Before this post we have discussed about what is Hadoop and what kind of issues are solved by Hadoop. Now Let’s deep dive in to various components of Hadoop. Hadoop as a whole distribution provides only two core components and HDFS (which is Hadoop Distributed File System) and MapReduce (which is a distributed batch processing framework). And a complete bunch of machines which are running HDFS and MapReduce are known as Hadoop Cluster.
As you add more nodes in Hadoop Cluster the performance of your cluster will increase which means that Hadoop is Horizontally Scalable.
HDFS – Hadoop Distributed File System (Storage Component)
HDFS is a distributed file system which stores the data in distributed manner. Rather than storing a complete file it divides a file into small blocks (of 64 or 128 MB size) and distributes them across the cluster. Each blocks is replicated(3 times as per default configuration) multiple times and is stored on different nodes to ensure data availability. Normally HDFS can be installed on native file systems like xfs, ext3 or ext4 (Similar to Unix/Linux file systems).
It cannot be installed on Windows directly. To run HDFS on your Windows machine You need to use tools like Cygwin.
You can write file and read file from HDFS. You cannot updated any file on HDFS. Recently Hadoop has added the support of appending content to the file which was not there in previous releases.
Here are some examples of HDFS commands.
Get list of all HDFS directories under
$ hdfs dfs -ls /user/root
Create a directory on HDFS under
$ hdfs dfs -mkdir /user/root/backtobazics
Copy file from current local directory to HDFS directory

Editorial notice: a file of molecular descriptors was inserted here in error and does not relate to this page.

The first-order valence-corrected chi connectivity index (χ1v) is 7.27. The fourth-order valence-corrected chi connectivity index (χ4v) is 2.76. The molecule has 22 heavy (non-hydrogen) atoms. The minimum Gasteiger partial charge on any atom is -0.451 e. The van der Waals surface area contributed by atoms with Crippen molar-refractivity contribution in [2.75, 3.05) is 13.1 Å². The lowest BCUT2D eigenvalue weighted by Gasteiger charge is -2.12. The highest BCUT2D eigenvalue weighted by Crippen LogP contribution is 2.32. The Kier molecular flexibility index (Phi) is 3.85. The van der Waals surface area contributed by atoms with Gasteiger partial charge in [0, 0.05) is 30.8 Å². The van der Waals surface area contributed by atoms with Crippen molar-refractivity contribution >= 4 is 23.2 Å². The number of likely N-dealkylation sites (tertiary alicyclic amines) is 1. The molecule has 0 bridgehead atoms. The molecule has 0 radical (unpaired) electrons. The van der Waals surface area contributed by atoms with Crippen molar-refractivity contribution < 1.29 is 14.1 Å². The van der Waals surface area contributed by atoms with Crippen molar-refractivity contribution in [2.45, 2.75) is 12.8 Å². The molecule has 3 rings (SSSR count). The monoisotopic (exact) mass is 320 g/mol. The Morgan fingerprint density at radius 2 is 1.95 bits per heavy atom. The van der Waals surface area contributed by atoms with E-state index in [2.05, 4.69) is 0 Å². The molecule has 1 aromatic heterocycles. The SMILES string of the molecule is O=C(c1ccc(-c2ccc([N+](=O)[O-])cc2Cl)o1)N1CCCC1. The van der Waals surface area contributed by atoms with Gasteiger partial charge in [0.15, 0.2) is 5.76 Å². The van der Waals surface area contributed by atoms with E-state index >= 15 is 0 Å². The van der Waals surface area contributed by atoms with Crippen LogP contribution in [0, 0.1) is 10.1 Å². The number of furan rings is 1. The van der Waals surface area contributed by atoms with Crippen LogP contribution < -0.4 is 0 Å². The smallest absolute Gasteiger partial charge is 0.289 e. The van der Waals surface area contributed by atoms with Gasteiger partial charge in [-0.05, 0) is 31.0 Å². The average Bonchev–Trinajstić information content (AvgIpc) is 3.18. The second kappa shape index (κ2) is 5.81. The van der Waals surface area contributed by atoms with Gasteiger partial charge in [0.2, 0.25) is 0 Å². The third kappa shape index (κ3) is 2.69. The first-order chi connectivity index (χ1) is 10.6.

$ hdfs dfs -copyFromLocal ./readme.txt /user/root/backtobazics/
View content of file from HDFS directory
$ hdfs dfs -cat /user/root/backtobazics/readme.txt
Delete a file or directory from HDFS directory
$ hdfs dfs -rm /user/root/backtobazics/readme.txt
MapReduce (Data Processing Component)
MapReduce is the algorithm of executing any task on distributed system. Using MapReduce one can process a large file in parallel manner. MapReduce framework executes any task on different nodes as full file is distributed across the cluster in a form of various blocks.
It has two phases, Map(Mapper Task) and Reduce (Reducer Task)
- Each of these tasks would run on individual blocks of the data
- First mapper task would take each line of elements as an input and generates intermediate key value pairs
- Each mapper task is executed on a single block of data
- Than reducer task will take list of key value pairs for same keys, process the data and generates the final output
- A phase called shuffle and sort will take place between mapper and reducer task will send the data to proper reducer tasks
- Shuffle process maps the mapper output with the same key to the collection of values as a value
- For example (key1, val1) and (key1, val2) will be converted to (key1, [val1, val2])
- The mapper and reducer tasks would in parallel
- The reducer tasks can start their word as soon as mapper tasks are completed
Lets understand MapReduce algorithm using a simple example of word count,
We have a file with below content,
Map Reduce is easy to learn. Map Reduce is simple.
So Input to mapper task would be below (key, value) pair,
(2103, "Map Reduce is easy to learn") (2130, "Map Reduce is simple")
Note: Here key is file offset, most of the time it is not used
Now our mapper task will extract individual words from the line and will generate list of (key , value) pairs,
So Output of mapper tasks will be,
(Map, 1), (Reduce, 1), (is, 1), (easy, 1), (to, 1), (learn, 1), (Map, 1), (Reduce, 1), (is, 1), (simple, 1)
Now this data is shuffled and sorted by key. So output after shuffle and sort process will be,
(Map, [1,1]), (Reduce, [1,1]), (easy, ), (is, [1,1]), (learn, ), (simple, ), (to, )
Above output will be the input of reducer tasks which will aggregate the values with the same keys and generate the below output,
(Map, 2), (Reduce, 2), (easy, 1), (is, 2), (learn, 1), (simple, 1), (to, 1)
Finally these output will be written into a file.
I hope you find this article useful in refer my next post for understanding Hadoop Daemons.